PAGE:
Plate 70


Plate 71

The earthen buildings are very vulnerable due to lack of maintenance and regular repair resulting from the abandonment of the ksar by its inhabitants.


Plate 72


Plate 73

About 98 families lived in the Ksar until the 1940s. Nowadays, only five still live. there, most moved to modern structures in the bustling town across the river. The large houses in the lower part of the ksar however, with well conserved decorative motifs, are regularly maintained. Workers return daily however to shops that serve the entire area’s lively-hood: tourism and the movie makers from Oouarzazate.

Plate 74


Plate 76


The architectural style has adapted to the climatic conditions all in harmony with natural and social environment configurations.  The inclination during restoration to introduce cement has so far been unsuccessful. Only a few lintels and reinforced concrete have escaped vigilance, but they have been hidden by earthen rendering.

Plate 77
Note the graffiti on the front of this shop. This was a set for the movie Gladiato


Plate 78

Scholars conclude that Ksar of Ait-Ben-Haddous represents the Berber culture of southern Morocco, which itself has become vulnerable as a result of irreversible socio-economic and cultural changes.

Plate 79


Plate 80
Up next - Morocco IX: Marakesh 

Saturday, April 4

Morocco VII: Seraglio of Ouarzazate

February 13, 2020
As always: click upon any image to expand it.

We bussed south from Erfoud out of the High Atlas Mountains through hairpin, windy passages toward The Door of the Dessert, the city of Ouarzazate.

Plate 54

Mid and Southwest along the spine of Morocco it’s sandy. Ouarzazate is nestled at the crossroads of the subsistence Draa, Dades and Ziz valleys. . 

Plate 55
The small Ouarzazate city’s bordered by tangerine dunes to its west and south. Caravans knew the town as either the gateway to the desert or it’s end. It was where traders debarked or finished their 52 day Timbuktu trek. 

Which made its 18th century Berber rulers important and rich.

With the great desert defining its southern border, the scenery’s nourished Africa’s two greatest movie studios where films like, Lawrence of Arabia (1962), The Man Who Would Be King (1975), The Living Daylights (1987), The Last Temptation of Christ (1988), The Mummy (1999), Gladiator (2000), Kingdom of Heaven (2005), Kundun (1997), Legionnaire (1998), Hanna (2011), The Hills Have Eyes (2006), and Salmon Fishing in the Yemen (2011) were shot, along with part of the TV series Game of Thrones.

Plate 56
Perhaps imaginary art professor Zdan Tabaamrant might lecture profoundly over the depth
of this expensive Byrne image of the legendary Kasbah of Taourirt. Or then again, maybe not.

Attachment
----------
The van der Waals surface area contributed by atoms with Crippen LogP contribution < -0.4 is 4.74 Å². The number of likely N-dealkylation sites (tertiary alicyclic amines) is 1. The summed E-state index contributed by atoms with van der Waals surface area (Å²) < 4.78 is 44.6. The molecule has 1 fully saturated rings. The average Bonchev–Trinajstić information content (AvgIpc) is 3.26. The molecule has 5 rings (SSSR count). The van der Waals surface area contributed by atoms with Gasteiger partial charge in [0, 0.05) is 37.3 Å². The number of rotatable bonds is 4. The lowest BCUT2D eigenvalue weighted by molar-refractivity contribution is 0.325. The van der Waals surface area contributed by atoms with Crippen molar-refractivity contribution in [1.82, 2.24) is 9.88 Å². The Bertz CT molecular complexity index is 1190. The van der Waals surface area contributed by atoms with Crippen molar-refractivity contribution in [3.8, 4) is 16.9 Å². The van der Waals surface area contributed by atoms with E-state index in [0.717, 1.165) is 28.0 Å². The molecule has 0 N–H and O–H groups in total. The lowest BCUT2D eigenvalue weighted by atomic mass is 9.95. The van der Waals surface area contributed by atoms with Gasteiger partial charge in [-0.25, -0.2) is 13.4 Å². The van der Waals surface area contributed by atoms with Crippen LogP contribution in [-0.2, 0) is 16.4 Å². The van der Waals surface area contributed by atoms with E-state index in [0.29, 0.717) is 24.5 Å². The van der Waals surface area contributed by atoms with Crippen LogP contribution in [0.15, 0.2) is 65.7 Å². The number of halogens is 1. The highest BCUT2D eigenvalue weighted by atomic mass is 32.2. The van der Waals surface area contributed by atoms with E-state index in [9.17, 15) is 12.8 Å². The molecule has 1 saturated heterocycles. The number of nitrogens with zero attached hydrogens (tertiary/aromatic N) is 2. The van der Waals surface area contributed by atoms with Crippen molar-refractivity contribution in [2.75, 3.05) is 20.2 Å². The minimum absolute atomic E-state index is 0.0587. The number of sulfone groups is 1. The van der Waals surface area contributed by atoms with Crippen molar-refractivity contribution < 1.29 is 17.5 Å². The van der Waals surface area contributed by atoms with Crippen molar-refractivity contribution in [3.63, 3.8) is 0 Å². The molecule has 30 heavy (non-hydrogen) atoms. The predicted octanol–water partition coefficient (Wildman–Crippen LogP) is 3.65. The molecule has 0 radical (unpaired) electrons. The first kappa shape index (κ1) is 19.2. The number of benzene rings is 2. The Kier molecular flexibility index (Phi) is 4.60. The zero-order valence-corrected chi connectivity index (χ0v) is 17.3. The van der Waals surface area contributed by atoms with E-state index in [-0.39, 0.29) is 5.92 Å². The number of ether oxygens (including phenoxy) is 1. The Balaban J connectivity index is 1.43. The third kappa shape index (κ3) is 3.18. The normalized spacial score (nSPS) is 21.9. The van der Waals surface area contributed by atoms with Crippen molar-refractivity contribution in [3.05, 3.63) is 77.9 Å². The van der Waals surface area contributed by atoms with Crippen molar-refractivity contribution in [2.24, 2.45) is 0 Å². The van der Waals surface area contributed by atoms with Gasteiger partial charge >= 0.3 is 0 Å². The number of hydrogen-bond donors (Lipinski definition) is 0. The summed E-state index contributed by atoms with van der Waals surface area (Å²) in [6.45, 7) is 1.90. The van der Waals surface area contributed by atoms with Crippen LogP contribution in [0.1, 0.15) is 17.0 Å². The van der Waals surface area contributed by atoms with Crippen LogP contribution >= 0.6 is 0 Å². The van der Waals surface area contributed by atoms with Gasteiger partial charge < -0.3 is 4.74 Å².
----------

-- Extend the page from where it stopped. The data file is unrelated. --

It’s also home of the massive Kasbah of Taourirt built by the Berber Sultan Glaoui in the late 1700s at the height of the caravan trade. Now its ruins are under UNESCO supervised restoration and we toured its seraglio: the sequestered living quarters of the Sultan’s wives, concubines, and some of their youngest children. Those harems lived in seraglios guarded by Janissaries and giant eunuchs who paced its bleak halls. 

Plate 57

Bleak? Imagine 30 or so women, many just girls, living entire lives among mysterious stairwells and strangely shaped rooms lit by low windows: desert hot in summer and then winter chilled. 

Plate 58
For entertainment they peered down  through filigreed bars upon bustling courtyards of people they’d never know. Here they slept: thin rugs on cement floors. 
Plate 59
Lives lived within garnet, azur, and white walls sometimes decorated with meticulously painted strips at their tops just below finely worked cedar ceilings. These women were designed, decorated, and restrained by barred windows and the Sultan’s cravings. 

As unnamed poets wrote,

In a harem
all women’s hearts
by lust and slavery
are torn apart

…and they,
put on,
took off, 
pants, briefs 
and veils,
as ‘wants man’…
Plate 60
What were their secrets? Their hopes? Dreams? Seraglio was where women lived like pigeons. Most arrived as children themselves, frequently pre-teens, into a scented purgatory: to choose between satisfying Sultan, torture, or death.

Plate 61
Okay, monochrome bleaches away life’s romantic overlay distilling feelings down to the dismal. In fact, our guide pointed out the lavish ceilings and exquisite details along the walls’ upper edgings. 

Plate 62
So here’re a couple of Technicolor cells. Take their palettes back now and imagine them spilled upon the earlier sad images up above. Imagine golden and bejeweled furnishings upholstered in silken fabrics. Imagine musicians, food-mounded plates and indulging servants. Conjure everything except liberty to take a walk, meet kin, read, write, speak your mind but only to be, “as wants man”.  
Plate 63

BTW, the last word above is not men, but ‘man’. 

Coming quite soon… Morocco VIII: Ruins of the Ksar of Ait Ben-Haddous